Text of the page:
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Exclusive Excerpt from “What Jefferson Read, Ike Watched, and Obama Tweeted”

by Dr. Tevi Troy

Exclusive to Start Spreading the News

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As a huge baseball fan, I try to mention baseball in all of my books. Here are some selected excerpts of the baseball mentions in my three most recent books.

In 2013, I published What Jefferson Read, Ike Watched, and Obama Tweeted: 200 Years of Popular Culture in the White House, which looked at how presidential cultural interests changed as technology changed. There was of course no baseball in the 18th century, but by the 20th century, baseball was an important part of American culture, and presidents needed to show some familiarity with it to prove that they were approachable to the common man.

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FROM WHAT JEFFERSON READ, IKE WATCHED, AND OBAMA TWEETED:



[Teddy] Roosevelt may have read more than any other president, but the years he was in the White House were in many ways the gateway to the post-reading era. Baseball cards, the Montgomery Ward catalog, the phonograph—these modern diversions appeared in the first decade of the twentieth century, a trickle of distractions which, as technology advanced, grew into the torrent that swept reading from the leisure hours of most people.

Broadcasting and other new forms of entertainment allowed presidents to branch out in their search for celebrity endorsers. In fact, the most famous man in America for much of the 1920s and 1930s was neither an actor nor a writer—although he did act and wrote a syndicated column. He was, in fact, a baseball player, George Herman “Babe” Ruth. The legendary slugger met or corresponded with every president from Wilson to Truman and even had his picture taken with the captain of the 1948 Yale baseball team, the young George H. W. Bush. As a number of presidents would learn, interactions with the Babe were prized but also somewhat unpredictable. When the Harding campaign approached Ruth about an endorsement, he first responded, “Hell no, I’m a Democrat.” When he subsequently found out there was money involved, he became slightly more receptive, but the endorsement never came off due to scheduling conflicts. Nevertheless, Harding invited Ruth to the White House on a number of occasions and even entertained him in the presidential box on opening day of 1922, when Ruth was unable to play as a result of a suspension.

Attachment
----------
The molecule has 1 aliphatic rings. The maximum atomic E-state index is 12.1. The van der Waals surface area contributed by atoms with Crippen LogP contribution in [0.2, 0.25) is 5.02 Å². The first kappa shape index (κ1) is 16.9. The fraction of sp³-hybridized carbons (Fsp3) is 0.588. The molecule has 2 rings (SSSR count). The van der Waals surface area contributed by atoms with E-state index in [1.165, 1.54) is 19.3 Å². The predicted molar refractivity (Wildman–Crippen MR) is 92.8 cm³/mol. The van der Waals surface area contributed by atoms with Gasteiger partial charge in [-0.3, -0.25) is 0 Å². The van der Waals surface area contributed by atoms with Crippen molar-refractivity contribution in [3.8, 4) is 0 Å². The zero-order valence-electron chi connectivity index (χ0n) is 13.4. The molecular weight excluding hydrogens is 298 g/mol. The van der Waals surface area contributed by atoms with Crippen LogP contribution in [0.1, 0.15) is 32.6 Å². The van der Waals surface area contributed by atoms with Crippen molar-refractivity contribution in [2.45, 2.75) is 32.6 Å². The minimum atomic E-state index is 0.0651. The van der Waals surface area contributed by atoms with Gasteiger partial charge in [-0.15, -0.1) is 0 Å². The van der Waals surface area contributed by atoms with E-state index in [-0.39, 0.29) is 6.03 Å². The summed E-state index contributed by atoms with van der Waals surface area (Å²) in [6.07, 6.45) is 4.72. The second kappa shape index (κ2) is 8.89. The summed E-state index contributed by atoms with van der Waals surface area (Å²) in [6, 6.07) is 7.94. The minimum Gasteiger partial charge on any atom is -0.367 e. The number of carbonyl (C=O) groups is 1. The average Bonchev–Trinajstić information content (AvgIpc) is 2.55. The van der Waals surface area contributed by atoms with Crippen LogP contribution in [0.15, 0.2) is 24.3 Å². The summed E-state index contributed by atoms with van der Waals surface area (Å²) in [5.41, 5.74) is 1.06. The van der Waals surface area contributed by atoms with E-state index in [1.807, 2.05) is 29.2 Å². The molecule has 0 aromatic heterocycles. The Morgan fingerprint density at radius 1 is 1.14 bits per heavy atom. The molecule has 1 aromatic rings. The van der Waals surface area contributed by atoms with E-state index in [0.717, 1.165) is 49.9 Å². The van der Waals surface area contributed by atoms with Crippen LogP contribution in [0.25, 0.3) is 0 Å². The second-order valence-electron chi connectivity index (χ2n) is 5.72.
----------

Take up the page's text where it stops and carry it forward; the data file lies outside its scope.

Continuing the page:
Calvin Coolidge had a famous but deflating meeting with Ruth on a hot day in 1924. Babe greeted the president by exclaiming, “Hot as hell, ain’t it, Prez?” Although he likely meant little by it, Ruth’s crack was indicative of the decline in respect accorded to the presidency. The more presidents wanted to be viewed as regular folks, the more they would be treated as such, elevating entertainers and celebrities at the presidents’ expense. It is little wonder that a New York Times editorial in April 1925 would argued that “it involves no disrespect to Calvin Coolidge or to Charles W. Eliot [the former president of Harvard] to suggest … that the Home Run King is the first citizen of the land.”